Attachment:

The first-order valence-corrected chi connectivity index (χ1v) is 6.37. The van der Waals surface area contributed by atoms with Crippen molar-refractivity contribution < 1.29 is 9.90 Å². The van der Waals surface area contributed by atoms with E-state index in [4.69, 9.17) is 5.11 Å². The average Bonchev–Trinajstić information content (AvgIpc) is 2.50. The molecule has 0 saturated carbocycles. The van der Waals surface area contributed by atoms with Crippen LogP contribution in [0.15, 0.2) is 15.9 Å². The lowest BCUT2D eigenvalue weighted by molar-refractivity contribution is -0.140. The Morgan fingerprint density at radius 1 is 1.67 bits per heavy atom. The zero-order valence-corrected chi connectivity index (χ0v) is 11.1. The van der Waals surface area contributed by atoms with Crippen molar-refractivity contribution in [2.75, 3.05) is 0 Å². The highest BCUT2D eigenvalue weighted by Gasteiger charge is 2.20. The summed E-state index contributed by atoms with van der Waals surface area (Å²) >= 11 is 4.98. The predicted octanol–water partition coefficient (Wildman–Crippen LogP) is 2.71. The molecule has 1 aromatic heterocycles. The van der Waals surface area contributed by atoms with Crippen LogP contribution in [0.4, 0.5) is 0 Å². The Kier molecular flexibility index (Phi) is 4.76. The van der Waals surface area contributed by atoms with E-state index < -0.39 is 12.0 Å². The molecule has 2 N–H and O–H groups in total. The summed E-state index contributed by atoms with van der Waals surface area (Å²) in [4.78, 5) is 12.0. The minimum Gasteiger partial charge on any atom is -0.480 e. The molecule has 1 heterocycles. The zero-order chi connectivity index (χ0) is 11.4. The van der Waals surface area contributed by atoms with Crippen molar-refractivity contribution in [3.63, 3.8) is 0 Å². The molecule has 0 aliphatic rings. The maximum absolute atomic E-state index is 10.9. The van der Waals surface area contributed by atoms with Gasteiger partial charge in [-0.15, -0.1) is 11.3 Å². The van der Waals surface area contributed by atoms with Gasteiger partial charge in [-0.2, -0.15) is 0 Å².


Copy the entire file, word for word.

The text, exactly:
The first-order valence-corrected chi connectivity index (χ1v) is 6.37. The van der Waals surface area contributed by atoms with Crippen molar-refractivity contribution < 1.29 is 9.90 Å². The van der Waals surface area contributed by atoms with E-state index in [4.69, 9.17) is 5.11 Å². The average Bonchev–Trinajstić information content (AvgIpc) is 2.50. The molecule has 0 saturated carbocycles. The van der Waals surface area contributed by atoms with Crippen LogP contribution in [0.15, 0.2) is 15.9 Å². The lowest BCUT2D eigenvalue weighted by molar-refractivity contribution is -0.140. The Morgan fingerprint density at radius 1 is 1.67 bits per heavy atom. The zero-order valence-corrected chi connectivity index (χ0v) is 11.1. The van der Waals surface area contributed by atoms with Crippen molar-refractivity contribution in [2.75, 3.05) is 0 Å². The highest BCUT2D eigenvalue weighted by Gasteiger charge is 2.20. The summed E-state index contributed by atoms with van der Waals surface area (Å²) >= 11 is 4.98. The predicted octanol–water partition coefficient (Wildman–Crippen LogP) is 2.71. The molecule has 1 aromatic heterocycles. The van der Waals surface area contributed by atoms with Crippen LogP contribution in [0.4, 0.5) is 0 Å². The Kier molecular flexibility index (Phi) is 4.76. The van der Waals surface area contributed by atoms with E-state index < -0.39 is 12.0 Å². The molecule has 2 N–H and O–H groups in total. The summed E-state index contributed by atoms with van der Waals surface area (Å²) in [4.78, 5) is 12.0. The minimum Gasteiger partial charge on any atom is -0.480 e. The molecule has 1 heterocycles. The zero-order chi connectivity index (χ0) is 11.4. The van der Waals surface area contributed by atoms with Crippen molar-refractivity contribution in [3.63, 3.8) is 0 Å². The molecule has 0 aliphatic rings. The maximum absolute atomic E-state index is 10.9. The van der Waals surface area contributed by atoms with Gasteiger partial charge in [-0.15, -0.1) is 11.3 Å². The van der Waals surface area contributed by atoms with Gasteiger partial charge in [-0.2, -0.15) is 0 Å².